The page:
Auction July 18

Ushebtis, art and eternal life

Find out more about Ancient Egypt

Howard Carter’s first impression when he peered through a hole into the contents of Tutankhamun’s tomb was to exclaim, “I see wonderful things.” The grave goods of the Child King are a treasure in themselves both for their historical value and for the precious materials from which they are made. However, not all Egyptian tombs were provided with these luxuries.

Fotografía de Howard Carter

Funerary rituals were similar throughout Egypt’s long history, and the different social classes focused their economic possibilities on guaranteeing themselves an adequate future in the afterlife. One of the most common elements used for rituals were small sculptures of clay, stone or faience called ‘Ushebti’.

Its appearance is reminiscent of the mummies themselves, being a representation of the deceased where he is depicted with a shroud and maintaining the posture of the God of Resurrection, Osiris. Unlike the presentations of the God, these small sculptures are inscribed with the names of their owners and carry as their main attribute the hoe instead of the whip and scepter like the pharaohs.

The souls that passed the judgment before Osiris were taken to the “Aaru” or “the Kingdom of the God”, which represented the paradise in the afterlife. For the Egyptian culture this place was an idealized version of their own nation. The etymology of the name defines it as “the field of together” and is, in turn, described as a space similar to the delta of Egypt where the branches of the Nile bathe the land and turn it into a green and fertile place. There, the resurrected should serve as workers. The Ushebtis would come to life performing these functions for their masters and, thus, relieve them of the task. “Those who respond” would go out at dawn to water and plow the divine lands while the resurrected would live placidly for all eternity.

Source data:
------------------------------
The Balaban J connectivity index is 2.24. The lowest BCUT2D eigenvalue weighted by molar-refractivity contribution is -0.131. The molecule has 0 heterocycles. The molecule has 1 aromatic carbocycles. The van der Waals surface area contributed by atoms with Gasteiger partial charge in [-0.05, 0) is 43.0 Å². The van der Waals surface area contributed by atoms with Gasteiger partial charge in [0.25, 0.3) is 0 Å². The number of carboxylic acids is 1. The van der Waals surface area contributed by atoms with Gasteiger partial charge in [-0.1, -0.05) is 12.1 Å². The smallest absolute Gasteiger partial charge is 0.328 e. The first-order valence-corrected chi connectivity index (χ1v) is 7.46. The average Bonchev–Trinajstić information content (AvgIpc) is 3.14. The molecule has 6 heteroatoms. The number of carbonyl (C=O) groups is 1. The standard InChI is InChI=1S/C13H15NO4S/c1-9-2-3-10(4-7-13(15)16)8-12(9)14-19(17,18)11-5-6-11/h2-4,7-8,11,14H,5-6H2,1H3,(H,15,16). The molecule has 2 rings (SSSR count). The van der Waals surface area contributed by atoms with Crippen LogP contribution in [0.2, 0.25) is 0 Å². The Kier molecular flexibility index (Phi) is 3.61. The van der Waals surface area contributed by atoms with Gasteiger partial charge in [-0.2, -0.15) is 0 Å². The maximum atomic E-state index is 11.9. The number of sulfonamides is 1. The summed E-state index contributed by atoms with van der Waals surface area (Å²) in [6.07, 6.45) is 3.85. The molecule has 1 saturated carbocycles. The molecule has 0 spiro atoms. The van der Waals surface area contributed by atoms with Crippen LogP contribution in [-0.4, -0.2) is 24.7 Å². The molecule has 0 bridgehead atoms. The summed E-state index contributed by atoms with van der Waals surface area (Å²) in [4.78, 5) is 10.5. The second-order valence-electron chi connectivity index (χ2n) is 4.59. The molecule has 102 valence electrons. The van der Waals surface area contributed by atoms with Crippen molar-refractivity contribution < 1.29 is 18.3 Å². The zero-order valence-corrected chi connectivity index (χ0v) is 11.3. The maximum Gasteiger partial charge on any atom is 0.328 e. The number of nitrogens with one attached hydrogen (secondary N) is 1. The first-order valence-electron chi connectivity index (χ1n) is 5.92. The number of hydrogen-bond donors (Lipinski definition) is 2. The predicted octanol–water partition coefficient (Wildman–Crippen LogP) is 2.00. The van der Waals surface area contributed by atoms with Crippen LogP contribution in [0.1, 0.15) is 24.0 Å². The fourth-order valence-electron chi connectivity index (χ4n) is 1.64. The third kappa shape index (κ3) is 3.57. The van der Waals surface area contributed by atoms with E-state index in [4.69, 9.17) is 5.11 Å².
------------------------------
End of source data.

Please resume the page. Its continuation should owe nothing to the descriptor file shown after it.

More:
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The large number of Ushebti that accompanied the mummies respond to the daily task that corresponded to them. In many cases we find trousseaus with as many figures as there are days in the year. The statuettes represent an important testimony since they tell in a summarized form some important aspects of their owners.

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The figure of a prince of Egypt is distinguished by the braid worn by the sons of the pharaohs being one in particular one of the main ones of the great Ramses II. Khaemwaset son of the pharaoh and his second great royal wife became high priest of Phat in Memphis and crown prince. These titles prove that he was one of the most important figures during the reign of his father which is undoubtedly one of the most prosperous and brilliant eras of ancient Egypt. He was buried in the ancestral necropolis of Sacqara near Memphis, in his trousseau would be found this figure.

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This is another high priest of Amun who served between the pharaohs Ramses IV and Ramses IX. Let us remember that, during the New Kingdom, the priests of Amon were one of the most powerful agents, in many cases wielding greater power than the Pharaoh and conditioning to a great extent the destiny of the kingdom.

The names of the deceased were not only a sign of belonging, but a link between both worlds, a fundamental feature to continue the journey to eternity. Every collector who treasures an Ushebti rescues from the past a life of more than four thousand years ago whose memory and echo is still alive today.

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Lote 35317024